Oct. 21, 2000
Poem: "Directions," by Jim Barnes, from Paris (University of Illinois Press).
It's the anniversary of the opening of the Guggenheim Museum in 1959. It's the only Frank Lloyd Wright building in New York City.
It's the anniversary of the Fall of Aachen, 1944, the first German city to be captured by the Allies in World War Two.
It's the birthday of writer Ursula Le Guin, born in Berkeley, California, (1929). She's the author of science fiction novels like The Left Hand of Darkness (1969) and The Dispossessed (1974). She intended the four books in The Earthsea Series to be for children, but they attracted adults as well. She has published over eighty short stories, two collections of essays, ten children's books, several volumes of poetry and sixteen novels. Le Guin says, "Sure, it's simple writing for kids. Just as simple as bringing them up."
It's the anniversary of the light bulb, first demonstrated by Thomas Edison in 1879, in his Menlo Park, New Jersey lab. The problem was finding the right material for the filament, which needed to be super-hot to give off light. Edison finally hit on the idea of using a carbonized cotton thread for the filament, since carbon can be heated to over 6,000 degrees without melting; later he tried carbonized bamboo strips, which worked even better.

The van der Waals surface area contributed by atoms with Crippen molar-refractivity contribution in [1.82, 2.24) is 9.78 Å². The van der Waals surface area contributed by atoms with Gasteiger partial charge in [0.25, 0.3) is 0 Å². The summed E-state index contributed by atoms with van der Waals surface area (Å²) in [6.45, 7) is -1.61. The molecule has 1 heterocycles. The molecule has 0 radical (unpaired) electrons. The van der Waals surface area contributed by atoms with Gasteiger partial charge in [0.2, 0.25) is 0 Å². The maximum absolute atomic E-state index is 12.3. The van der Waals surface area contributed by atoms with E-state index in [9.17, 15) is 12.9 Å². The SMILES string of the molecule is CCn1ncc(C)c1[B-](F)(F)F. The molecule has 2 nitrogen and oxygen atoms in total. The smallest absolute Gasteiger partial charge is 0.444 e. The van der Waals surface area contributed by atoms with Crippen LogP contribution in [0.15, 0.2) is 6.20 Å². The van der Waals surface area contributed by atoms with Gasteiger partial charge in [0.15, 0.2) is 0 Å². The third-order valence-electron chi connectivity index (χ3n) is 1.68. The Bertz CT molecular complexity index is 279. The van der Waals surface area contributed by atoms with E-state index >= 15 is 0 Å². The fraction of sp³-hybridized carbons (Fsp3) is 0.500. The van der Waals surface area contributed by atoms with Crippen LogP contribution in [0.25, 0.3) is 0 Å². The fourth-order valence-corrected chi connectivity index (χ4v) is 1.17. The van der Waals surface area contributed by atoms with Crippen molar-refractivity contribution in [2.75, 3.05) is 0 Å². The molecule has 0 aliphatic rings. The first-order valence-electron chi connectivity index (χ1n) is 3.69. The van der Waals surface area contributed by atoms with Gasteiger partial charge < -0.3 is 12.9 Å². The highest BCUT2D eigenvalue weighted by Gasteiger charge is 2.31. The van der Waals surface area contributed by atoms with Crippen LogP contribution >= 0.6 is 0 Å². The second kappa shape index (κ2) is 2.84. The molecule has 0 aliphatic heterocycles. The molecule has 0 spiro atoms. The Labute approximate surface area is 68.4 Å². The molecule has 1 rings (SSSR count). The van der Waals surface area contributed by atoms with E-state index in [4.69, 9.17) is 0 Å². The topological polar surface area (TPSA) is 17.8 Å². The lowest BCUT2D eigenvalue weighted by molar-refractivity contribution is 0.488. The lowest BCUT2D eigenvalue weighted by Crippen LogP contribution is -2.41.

It's the birthday of chemist and industrialist Alfred (Bernard) Nobel, born in Stockholm, Sweden (1833). In 1867, he obtained a patent for a safe and manageable form of nitroglycerin, which he called dynamite. He eventually wound up with a total of 355 patents, created an industrial empire, and became one of the wealthiest men in Europe. His scientific research took him to many countries, and he had a keen interest in social issues, taking radical positions on many contemporary problems. After his death in 1896, he left the bulk of his estate to a fund annual prizes to persons whose work had been of the greatest benefit to mankind. The first Nobel Prizes were awarded in 1901.
It's the birthday of poet and essayist Samuel Taylor Coleridge, born in Ottery St. Mary, County Devon, England (1772); whose work marked the beginning of the Romantic movement in English literature: poems in praise of love, nature, and the individual, all written in everyday language. In his early 20s, Coleridge planned to build a utopian society on the banks of the Susquehanna River in Pennsylvania; the plan fell through, and Coleridge stayed in England and soon met poet William Wordsworth. From that relationship came Lyrical Ballads (1798), which opened with Coleridge's Rime of the Ancient Mariner and ended with Wordsworth's Tintern Abbey. As he grew older, Coleridge suffered from a variety of pains and from an addiction to opium, which had been freely prescribed by his physicians. His famous poem, Kubla Khan, was inspired by an opium dream: he woke from three hours of sleep with a clear image of the poem in his mind.
Be well, do good work, and keep in touch.®